MP.4.FMathematical PracticesAnalyze relationships mathematically to draw conclusions.
Analyzed complex relationships mathematically to draw conclusions.
Analyzed relationships mathematically to draw conclusions.
Identified mathematical relationships and created assumptions.
Identified mathematical relationships.
MP.7.AMathematical PracticesLook closely to discern a pattern or structure.
Looked closely at complex problems to discern highly useful patterns or structures.
Looked closely at problems to discern a pattern or structure.
Recognized a pattern or structure in a problem.
With support, recognized a pattern or structure in a problem.
MP.7.BMathematical PracticesStep back for an overview of a problem and shift perspective.
Generated an overview of a complex or real world problem. Considered the problem from multiple relevant points of view.
Paused to look at the overall problem and to get an overview. Looked at the problem from different points of view.
Paused to look at the overall problem and to get an overview.
With support, understood the overall problem.
RST.11-12.4.AReading in Science and Technical SubjectsDetermine the meaning of symbols as they are used in a specific scientific or technical context
Clearly explained the meaning of symbols as they are used in a specific scientific or technical context
Explained the meaning of symbols as they are used in a specific scientific or technical context
Identified the meaning of symbols as they are used in a specific scientific or technical context
Struggled to identify the meaning of symbols.
RST.11-12.4.CReading in Science and Technical SubjectsDetermine the meaning of domain-specific words and phrases as they are used in a specific scientific or technical context
Clearly explained the meaning of domain-specific words and phrases as they are used in a specific scientific or technical context
Explained the meaning of domain-specific words and phrases as they are used in a specific scientific or technical context
Identified the meaning of domain-specific words and phrases as they are used in a specific scientific or technical context
Struggled to identify the meaning of domain-specific words and phrases.
W.HST.11-12.4Writing in Science and Technical SubjectsProduce clear and coherent writing in which the development, organization, and style are appropriate to task, purpose, and audience.
Produced clear, coherent, and engaging writing in which the development, organization, and style are best suited to task, purpose, and audience.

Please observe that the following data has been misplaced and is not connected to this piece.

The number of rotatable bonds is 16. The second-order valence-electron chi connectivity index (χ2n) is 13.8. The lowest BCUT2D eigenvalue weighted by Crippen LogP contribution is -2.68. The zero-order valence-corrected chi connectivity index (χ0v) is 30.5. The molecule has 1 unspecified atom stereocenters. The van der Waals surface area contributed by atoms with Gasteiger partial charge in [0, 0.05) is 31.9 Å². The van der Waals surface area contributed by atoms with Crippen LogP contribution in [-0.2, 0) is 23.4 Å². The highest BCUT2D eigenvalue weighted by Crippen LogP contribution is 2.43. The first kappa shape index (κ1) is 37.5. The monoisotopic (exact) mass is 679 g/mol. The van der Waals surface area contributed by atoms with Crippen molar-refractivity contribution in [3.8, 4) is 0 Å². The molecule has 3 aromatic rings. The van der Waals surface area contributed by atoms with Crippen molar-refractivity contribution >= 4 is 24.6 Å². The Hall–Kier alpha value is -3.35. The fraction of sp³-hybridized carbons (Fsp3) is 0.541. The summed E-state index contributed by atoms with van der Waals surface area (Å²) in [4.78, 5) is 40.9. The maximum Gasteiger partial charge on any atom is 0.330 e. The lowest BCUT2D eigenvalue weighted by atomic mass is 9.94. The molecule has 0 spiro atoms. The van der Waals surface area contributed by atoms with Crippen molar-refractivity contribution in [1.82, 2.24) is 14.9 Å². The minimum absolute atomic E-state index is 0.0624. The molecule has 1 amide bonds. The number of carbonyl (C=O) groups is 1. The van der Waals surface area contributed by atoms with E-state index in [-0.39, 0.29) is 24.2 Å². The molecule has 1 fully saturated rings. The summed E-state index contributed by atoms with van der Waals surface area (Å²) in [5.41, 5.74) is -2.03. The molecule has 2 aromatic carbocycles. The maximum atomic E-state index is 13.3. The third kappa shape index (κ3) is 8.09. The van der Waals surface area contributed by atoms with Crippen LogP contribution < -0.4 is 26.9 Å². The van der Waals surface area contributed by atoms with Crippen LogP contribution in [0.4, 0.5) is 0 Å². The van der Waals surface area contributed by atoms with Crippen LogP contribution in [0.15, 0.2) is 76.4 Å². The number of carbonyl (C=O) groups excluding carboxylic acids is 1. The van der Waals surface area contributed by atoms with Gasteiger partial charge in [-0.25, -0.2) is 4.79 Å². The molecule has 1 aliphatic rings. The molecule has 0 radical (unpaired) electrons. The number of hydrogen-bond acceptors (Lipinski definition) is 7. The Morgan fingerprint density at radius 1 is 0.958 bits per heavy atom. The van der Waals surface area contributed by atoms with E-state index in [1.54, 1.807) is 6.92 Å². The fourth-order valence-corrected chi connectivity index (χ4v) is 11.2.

Produced clear and coherent writing in which the development, organization, and style are appropriate to task, purpose, and audience.
Produced writing that was sometimes clear and coherent and the development, organization, or style was somewhat appropriate to task, purpose, or audience.
Struggled to produce writing that was clear or coherent or where the development, organization, or style was appropriate to task, purpose, or audience.

## Learning, apprenticeship, study.

I’ve mentioned it before, but it’s time to make things Internet-official. I’m stepping out of the classroom next year and taking a leave of absence. I’m excited beyond expression, but I’m also scared. Scared that maybe I’ll never come back or that I’ll realize I was doing things wrong the whole time. Scared that I’ll be away from inspiring educators and remarkable kids who keep me going. Scared that I won’t take full advantage of this opportunity.

Who am I when I’m not a teacher? Am I really going to stop being a teacher when I’m out of the classroom? How can I best improve myself and equip myself to return to a vocationÂ of teaching and learning?

I’m fortunate that the district approved my leave (after sending me a very official piece of certified mail that lookedÂ SO SERIOUS that Toby texted me asking if I was in trouble). I’m fortunate for the Internet so that I won’t be isolated in this year away. I’m fortunate for the support of remarkable friends who help me become a better person. I’m fortunate for administrators whoÂ advocateÂ for the best interests of my students and for the mental health of educators.